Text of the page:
America's Cup: Gavin Newsom's Changes to Deal 'Could Be Very Significant'
|What's it going to cost, Gavin?|
In fact, a full 16 pages of the compact had been crossed out and rewritten per then-Mayor Newsom between the Board of Supervisors signing off on the deal in mid-December and the deal's official acceptance on the final day of the year. Altering large sections of what is, in essence, a multi-million dollar real estate deal can have some financial consequences. Now we have an idea what they are.
An audit of the changes to the America's Cup deal by budget analyst Harvey Rose was released early this evening. While he hesitates to attach a dollar figure to the consequences of the altered deal, Rose notes "the cost could be very significant." Under certain circumstances, it appears the city could be out hundreds of thousands if not several million dollars a year -- over the course of a 66-year agreement.
Newsom was entitled to make changes to the Board of Supervisors-approved bid, so long as the "modifications did not materially increase the obligations or liabilities of the City." Reviewing the long list of alterations made to the agreement, however, Rose tells SF Weekly, "If that's not material, I don't know what is!"
At the top of Rose's list of questionable changes is a new agreement that would allow the Event Authority -- the organization created by yachting billionaire Larry Ellison to run the Cup -- to enter into long-term leases on a number of new waterfront properties. While the city could decline to allow Ellison's group to lease Piers 19, 23, 27, or 80, the deal as it stands allows the Event Authority "the unilateral right to establish a long-term lease for Pier 29." This, in Rose's eyes, is the epitome of a material alteration.
Another eye-catching change is the setting of just what the rates of those long-term leases would be. While the Board of Supervisors explicitly endorsed an independent appraisal, Newsom's office went 180 degrees the other direction. It set the rates of $4 or $6 per gross square foot "through negotiation between the Mayor's Office and other City officials and the Event Authority." Rather than an independent assessor, then, the city negotiated with the very group that intends to lease the land, allowing it a say in naming its price.
"The Board of Supervisors, when they approved this agreement, said it should be an independent appraisal," Rose says. "And here we find a situation where, in fact, rent is to be negotiated with the party of interest. That, to my judgment, is material."
Other findings of the fourth -- and most complicated -- budget analyst's report on the America's Cup deal:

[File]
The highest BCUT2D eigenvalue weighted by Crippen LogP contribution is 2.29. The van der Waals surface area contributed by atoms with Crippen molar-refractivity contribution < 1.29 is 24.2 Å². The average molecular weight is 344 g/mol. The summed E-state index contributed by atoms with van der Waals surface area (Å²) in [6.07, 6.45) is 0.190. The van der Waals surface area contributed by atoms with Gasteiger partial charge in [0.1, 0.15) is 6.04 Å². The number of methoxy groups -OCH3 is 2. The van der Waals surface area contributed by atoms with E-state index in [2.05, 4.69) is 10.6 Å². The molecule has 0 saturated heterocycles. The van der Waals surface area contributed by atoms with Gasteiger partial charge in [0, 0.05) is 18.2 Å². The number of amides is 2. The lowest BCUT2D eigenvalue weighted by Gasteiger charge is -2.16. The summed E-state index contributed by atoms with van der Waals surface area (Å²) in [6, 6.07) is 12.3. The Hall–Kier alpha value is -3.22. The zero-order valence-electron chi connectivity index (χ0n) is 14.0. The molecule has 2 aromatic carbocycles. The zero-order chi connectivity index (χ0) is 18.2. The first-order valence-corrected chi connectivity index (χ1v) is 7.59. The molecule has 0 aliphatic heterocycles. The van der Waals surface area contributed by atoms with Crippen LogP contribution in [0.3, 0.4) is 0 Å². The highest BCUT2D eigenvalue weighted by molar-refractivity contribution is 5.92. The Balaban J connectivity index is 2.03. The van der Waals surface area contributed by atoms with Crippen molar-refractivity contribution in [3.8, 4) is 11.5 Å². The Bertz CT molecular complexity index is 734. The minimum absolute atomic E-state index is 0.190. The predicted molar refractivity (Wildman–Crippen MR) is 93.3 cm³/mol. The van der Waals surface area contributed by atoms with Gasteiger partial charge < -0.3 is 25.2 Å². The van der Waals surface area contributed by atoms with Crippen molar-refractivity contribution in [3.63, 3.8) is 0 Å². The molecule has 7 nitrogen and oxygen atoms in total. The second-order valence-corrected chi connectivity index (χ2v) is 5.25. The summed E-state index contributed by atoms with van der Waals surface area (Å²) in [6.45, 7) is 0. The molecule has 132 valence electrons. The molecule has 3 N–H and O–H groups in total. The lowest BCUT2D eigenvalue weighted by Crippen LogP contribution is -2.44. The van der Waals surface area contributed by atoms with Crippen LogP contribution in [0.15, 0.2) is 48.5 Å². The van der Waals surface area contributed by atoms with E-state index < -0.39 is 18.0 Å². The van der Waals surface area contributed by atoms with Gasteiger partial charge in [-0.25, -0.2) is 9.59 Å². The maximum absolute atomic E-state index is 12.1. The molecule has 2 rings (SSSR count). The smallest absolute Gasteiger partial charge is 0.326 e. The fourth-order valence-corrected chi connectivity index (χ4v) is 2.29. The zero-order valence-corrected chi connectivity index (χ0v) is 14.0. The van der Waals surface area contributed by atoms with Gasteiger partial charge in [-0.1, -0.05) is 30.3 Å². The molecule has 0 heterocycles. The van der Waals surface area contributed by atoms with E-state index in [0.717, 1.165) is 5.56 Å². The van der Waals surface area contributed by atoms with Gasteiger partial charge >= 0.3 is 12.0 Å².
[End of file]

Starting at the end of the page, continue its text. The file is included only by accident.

- The deal has been altered to no longer include the estimated $25 million of optional work on Piers 26 and 28 to be considered part of the mandated $55 million in infrastructure improvements required of the Event Authority. This is a net plus for the city.
- On the other hand, the Event Authority will now pay no base rent whatsoever on Piers 30-32 -- throughout the 66-year agreement -- and may pay a particularly low rent on Seawall Lot 330.
- The Event Authority is now entitled to give waterfront property back to the city for periods of up to 10 years before reclaiming it -- a situation the budget analyst estimates could cost the city up to $230,000 a year in reduced rent intake.
|Hey! Who's paying for this?|
- The city is no longer requiring the payment of a percentage of the earnings from each condominium sold or long-term lease transferred on future developments at Seawall Lot 330 -- which could result in millions of dollars lost over the course of many decades.
Supervisor Ross Mirkarimi, who tasked Rose's office with this analysis, said the findings made him a bit uneasy.
"My enthusiasm for us hosting the race remains intact. But my concerns have escalated considerably," he said. He was worried "that city negotiators, after we ratified the deal on Dec. 14, may have increased the obligations and liabilities of the city."
The unilateral right of the event authority to establish a long-term lease on Pier 29, the rent-free release of Piers 30-32, and the manner in which fair market value was determined all seemed "off" to Mirkarimi. He's called for a hearing on the budget analyst's findings on March 16 during the Budget and Finance Committee.
"I'm sure the city negotiators and the mayor had good reasons for doing what they did," said Mirkarimi. "But it's incumbent for them to explain it to the general public."
They'll get their chance to do so on the 16th.
Read the budget analyst's report here
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